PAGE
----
Thoughts on Thailand’s First Post-Coup Mass Protest

Finals are coming, time is a limited resource but somehow interesting things in politics always happen when I’m busy. (Either that, or things are just always interesting in Thailand.) I do want to put in my two cents about the first large protest in Bangkok since 2014, however, so I decided to crank out a quick Axios-style post on this.

  • Crowd size: I was surprised by the number of people who turned out for the protest yesterday. I doubt it was 10,000 people as Future Forward tried to claim (this number seems inflated to me), but around a thousand or more seems accurate. UPDATE: I might be wrong, according to the math done here.
    • Given that this was the first large protest since the coup, and there was uncertainty around how the government would react, it was a impressive that so many heeded Thanathorn’s call and showed up.
    • A larger protest next month, so we’ll have to keep an eye about whether their momentum can be sustained.
  • Government reaction: it’s interesting how the government’s paranoia manifests itself so frequently. Peaceful political demonstration is a right guaranteed in any democracy, and initial police attempts to close down the rally was certainly unwarranted.
    • It would be far preferable, PR-wise, for the government to simply tolerate these protests. But we’ve seen enough to know they aren’t exactly rational actors.
  • Is this a turning point? Maybe, if history serves as a guide.
    • The sale of Shin Corp in 2006 and the passage of the Amnesty Bill in 2013 both sparked large anti-government protests. Now, Future Forward’s impending dissolution could be a similar catalyst.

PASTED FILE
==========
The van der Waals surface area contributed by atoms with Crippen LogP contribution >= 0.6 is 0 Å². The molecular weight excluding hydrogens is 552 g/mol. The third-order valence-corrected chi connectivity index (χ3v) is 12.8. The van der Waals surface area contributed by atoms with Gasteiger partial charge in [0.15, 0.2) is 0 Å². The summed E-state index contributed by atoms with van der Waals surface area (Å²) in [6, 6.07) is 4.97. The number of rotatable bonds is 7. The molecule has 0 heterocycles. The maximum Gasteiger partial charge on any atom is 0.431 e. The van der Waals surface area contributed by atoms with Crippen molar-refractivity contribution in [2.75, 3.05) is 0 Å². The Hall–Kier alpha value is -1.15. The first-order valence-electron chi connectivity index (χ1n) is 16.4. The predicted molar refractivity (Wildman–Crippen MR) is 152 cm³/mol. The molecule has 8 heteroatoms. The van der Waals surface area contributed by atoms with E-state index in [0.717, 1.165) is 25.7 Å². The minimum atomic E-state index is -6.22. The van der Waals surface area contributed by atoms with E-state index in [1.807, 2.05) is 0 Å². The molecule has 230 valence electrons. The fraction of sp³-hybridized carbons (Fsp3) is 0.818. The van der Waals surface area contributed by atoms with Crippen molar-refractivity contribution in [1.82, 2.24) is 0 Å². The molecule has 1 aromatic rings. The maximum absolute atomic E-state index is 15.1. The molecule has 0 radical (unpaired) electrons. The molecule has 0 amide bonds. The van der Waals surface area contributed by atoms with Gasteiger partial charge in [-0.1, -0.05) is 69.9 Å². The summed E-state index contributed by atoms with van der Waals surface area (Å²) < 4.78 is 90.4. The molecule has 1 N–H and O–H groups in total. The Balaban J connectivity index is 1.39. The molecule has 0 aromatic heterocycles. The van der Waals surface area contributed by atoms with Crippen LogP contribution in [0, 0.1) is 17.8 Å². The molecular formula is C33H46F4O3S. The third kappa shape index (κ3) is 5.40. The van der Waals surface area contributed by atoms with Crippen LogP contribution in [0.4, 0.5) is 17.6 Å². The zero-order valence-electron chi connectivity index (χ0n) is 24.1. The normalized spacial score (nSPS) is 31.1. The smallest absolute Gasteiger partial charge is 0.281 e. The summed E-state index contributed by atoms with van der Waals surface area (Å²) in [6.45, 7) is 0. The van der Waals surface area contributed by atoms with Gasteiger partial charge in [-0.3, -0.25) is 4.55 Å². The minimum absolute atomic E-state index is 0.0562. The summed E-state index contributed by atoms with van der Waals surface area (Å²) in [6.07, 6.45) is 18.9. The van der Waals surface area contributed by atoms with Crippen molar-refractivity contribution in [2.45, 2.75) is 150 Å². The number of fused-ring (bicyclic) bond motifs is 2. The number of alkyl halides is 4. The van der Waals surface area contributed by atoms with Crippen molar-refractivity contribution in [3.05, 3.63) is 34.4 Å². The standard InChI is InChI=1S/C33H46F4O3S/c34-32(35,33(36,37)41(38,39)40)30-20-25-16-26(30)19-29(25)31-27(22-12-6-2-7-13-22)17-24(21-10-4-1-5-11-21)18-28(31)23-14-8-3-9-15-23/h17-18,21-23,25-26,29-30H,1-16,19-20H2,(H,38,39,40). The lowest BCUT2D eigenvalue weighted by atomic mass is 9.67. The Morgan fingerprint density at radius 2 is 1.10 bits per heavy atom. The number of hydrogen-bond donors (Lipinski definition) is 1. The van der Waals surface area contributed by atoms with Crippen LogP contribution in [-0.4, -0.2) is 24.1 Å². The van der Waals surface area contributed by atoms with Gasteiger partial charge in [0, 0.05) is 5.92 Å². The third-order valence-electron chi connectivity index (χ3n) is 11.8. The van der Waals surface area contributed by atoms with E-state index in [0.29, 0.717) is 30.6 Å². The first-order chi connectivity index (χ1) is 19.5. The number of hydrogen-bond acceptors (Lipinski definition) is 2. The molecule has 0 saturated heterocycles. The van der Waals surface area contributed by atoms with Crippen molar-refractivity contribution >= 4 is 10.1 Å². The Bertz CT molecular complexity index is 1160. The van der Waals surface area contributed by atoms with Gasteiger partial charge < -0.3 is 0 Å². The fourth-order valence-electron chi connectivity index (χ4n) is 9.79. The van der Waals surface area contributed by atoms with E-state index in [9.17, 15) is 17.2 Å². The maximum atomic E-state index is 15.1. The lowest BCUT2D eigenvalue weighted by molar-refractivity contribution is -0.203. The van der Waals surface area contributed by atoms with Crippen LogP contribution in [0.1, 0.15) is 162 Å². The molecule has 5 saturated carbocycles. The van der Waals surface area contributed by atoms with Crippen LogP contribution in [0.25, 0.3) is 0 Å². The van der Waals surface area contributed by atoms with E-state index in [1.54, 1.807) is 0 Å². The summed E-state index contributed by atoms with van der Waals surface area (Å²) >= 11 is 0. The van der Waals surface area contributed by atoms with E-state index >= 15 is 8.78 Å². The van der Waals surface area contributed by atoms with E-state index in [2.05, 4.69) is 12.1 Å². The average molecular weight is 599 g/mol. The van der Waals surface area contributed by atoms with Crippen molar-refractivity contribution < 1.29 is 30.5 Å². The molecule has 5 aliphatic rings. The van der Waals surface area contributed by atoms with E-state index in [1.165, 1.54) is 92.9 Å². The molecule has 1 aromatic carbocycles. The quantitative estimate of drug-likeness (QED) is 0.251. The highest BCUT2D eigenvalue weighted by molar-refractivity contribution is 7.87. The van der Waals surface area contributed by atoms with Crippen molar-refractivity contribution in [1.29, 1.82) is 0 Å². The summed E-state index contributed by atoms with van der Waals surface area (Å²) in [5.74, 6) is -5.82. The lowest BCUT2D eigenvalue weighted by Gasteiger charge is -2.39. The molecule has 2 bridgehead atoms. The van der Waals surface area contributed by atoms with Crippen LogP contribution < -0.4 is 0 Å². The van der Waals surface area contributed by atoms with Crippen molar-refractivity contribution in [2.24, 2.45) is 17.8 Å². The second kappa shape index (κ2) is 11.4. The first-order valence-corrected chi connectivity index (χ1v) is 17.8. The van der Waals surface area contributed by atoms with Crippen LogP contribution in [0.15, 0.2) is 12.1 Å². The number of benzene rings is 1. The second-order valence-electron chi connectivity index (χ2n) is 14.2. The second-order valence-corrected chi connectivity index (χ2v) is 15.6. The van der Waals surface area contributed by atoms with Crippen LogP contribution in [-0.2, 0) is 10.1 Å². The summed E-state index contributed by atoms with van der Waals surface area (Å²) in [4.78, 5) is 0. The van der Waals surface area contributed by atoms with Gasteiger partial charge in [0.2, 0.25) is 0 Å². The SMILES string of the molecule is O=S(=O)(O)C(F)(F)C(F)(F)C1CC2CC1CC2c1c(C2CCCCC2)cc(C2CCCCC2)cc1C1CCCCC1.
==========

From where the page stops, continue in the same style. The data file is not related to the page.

• If it does, it’s not difficult to see why; the route to parliament was closed for this movement, and there was nowhere to go but the streets.
  • The national anthem was sung at the protest, and I found it striking when juxtaposed with how Future Forward’s supporters have often been labelled chung-chard (“nation haters”).
    • In 2013, the PDRC succeeded in co-opting the national flag as a partisan symbol. This shows that the opposition won’t let that happen quite as easily.
  • A question: did hashtags feature quite as prominently during the PDRC protests in 2013-14? Or is this a more recent phenomenon?
    • #ไม่ถอยไม่ทน and #กลัวที่ไหน (misspelled into #กลัวมี่ใหน – trust the Thais to misspell our own language) were adopted as protest slogans. This certainly isn’t the first protest of the Twitter era, but I don’t recall Twitter being such an important part of the PDRC protests.

Thanathorn said that “since they will not let me into parliament, I will stay with the people.” But if his party isn’t allowed in parliament, it seems that continued street protests will be the result. It is unfortunate that we may have to brace ourselves for a return to instability. But this outcome was inevitable, due to the 2017 constitution’s unequal rules of the game, and constitutional amendment will be the only way out.

(Cover image credits)






One response to “Thoughts on Thailand’s First Post-Coup Mass Protest”

  1. […] of political observers, of course, in the form of Thanathorn Juangroongrueangkit’s flashmob last month. But these demonstrations were different; they were planned in advance, and as such make for a much […]

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